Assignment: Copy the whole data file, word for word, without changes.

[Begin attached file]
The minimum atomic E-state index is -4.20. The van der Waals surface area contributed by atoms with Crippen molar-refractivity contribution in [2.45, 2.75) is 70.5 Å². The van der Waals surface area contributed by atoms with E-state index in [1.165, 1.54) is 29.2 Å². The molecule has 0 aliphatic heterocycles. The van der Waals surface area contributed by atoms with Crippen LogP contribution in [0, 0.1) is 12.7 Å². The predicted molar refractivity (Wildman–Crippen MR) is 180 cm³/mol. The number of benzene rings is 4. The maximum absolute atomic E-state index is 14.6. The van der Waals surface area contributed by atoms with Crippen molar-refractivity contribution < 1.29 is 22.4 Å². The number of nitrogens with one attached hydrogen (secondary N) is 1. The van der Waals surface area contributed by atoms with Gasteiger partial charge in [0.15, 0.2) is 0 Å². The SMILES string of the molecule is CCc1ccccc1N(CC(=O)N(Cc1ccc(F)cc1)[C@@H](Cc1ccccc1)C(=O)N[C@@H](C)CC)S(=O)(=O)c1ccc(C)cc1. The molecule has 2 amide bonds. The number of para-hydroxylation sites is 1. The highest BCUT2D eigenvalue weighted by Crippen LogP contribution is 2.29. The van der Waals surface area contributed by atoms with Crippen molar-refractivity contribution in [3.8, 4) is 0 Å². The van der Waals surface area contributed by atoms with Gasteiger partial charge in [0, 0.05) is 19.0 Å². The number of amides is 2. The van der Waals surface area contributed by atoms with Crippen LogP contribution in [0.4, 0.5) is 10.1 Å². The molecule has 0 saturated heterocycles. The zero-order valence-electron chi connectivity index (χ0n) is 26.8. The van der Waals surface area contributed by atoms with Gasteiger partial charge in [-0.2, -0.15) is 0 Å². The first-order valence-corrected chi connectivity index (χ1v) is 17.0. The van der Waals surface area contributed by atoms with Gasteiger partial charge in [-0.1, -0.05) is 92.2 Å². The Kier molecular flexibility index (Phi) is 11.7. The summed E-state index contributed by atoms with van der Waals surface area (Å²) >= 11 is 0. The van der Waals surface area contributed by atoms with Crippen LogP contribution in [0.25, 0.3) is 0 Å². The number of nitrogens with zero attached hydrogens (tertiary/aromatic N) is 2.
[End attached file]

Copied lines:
The minimum atomic E-state index is -4.20. The van der Waals surface area contributed by atoms with Crippen molar-refractivity contribution in [2.45, 2.75) is 70.5 Å². The van der Waals surface area contributed by atoms with E-state index in [1.165, 1.54) is 29.2 Å². The molecule has 0 aliphatic heterocycles. The van der Waals surface area contributed by atoms with Crippen LogP contribution in [0, 0.1) is 12.7 Å². The predicted molar refractivity (Wildman–Crippen MR) is 180 cm³/mol. The number of benzene rings is 4. The maximum absolute atomic E-state index is 14.6. The van der Waals surface area contributed by atoms with Crippen molar-refractivity contribution < 1.29 is 22.4 Å². The number of nitrogens with one attached hydrogen (secondary N) is 1. The van der Waals surface area contributed by atoms with Gasteiger partial charge in [0.15, 0.2) is 0 Å². The SMILES string of the molecule is CCc1ccccc1N(CC(=O)N(Cc1ccc(F)cc1)[C@@H](Cc1ccccc1)C(=O)N[C@@H](C)CC)S(=O)(=O)c1ccc(C)cc1. The molecule has 2 amide bonds. The number of para-hydroxylation sites is 1. The highest BCUT2D eigenvalue weighted by Crippen LogP contribution is 2.29. The van der Waals surface area contributed by atoms with Crippen molar-refractivity contribution in [3.8, 4) is 0 Å². The van der Waals surface area contributed by atoms with Gasteiger partial charge in [0, 0.05) is 19.0 Å². The number of amides is 2. The van der Waals surface area contributed by atoms with Crippen LogP contribution in [0.4, 0.5) is 10.1 Å². The molecule has 0 saturated heterocycles. The zero-order valence-electron chi connectivity index (χ0n) is 26.8. The van der Waals surface area contributed by atoms with Gasteiger partial charge in [-0.2, -0.15) is 0 Å². The first-order valence-corrected chi connectivity index (χ1v) is 17.0. The van der Waals surface area contributed by atoms with Gasteiger partial charge in [-0.1, -0.05) is 92.2 Å². The Kier molecular flexibility index (Phi) is 11.7. The summed E-state index contributed by atoms with van der Waals surface area (Å²) >= 11 is 0. The van der Waals surface area contributed by atoms with Crippen LogP contribution in [0.25, 0.3) is 0 Å². The number of nitrogens with zero attached hydrogens (tertiary/aromatic N) is 2.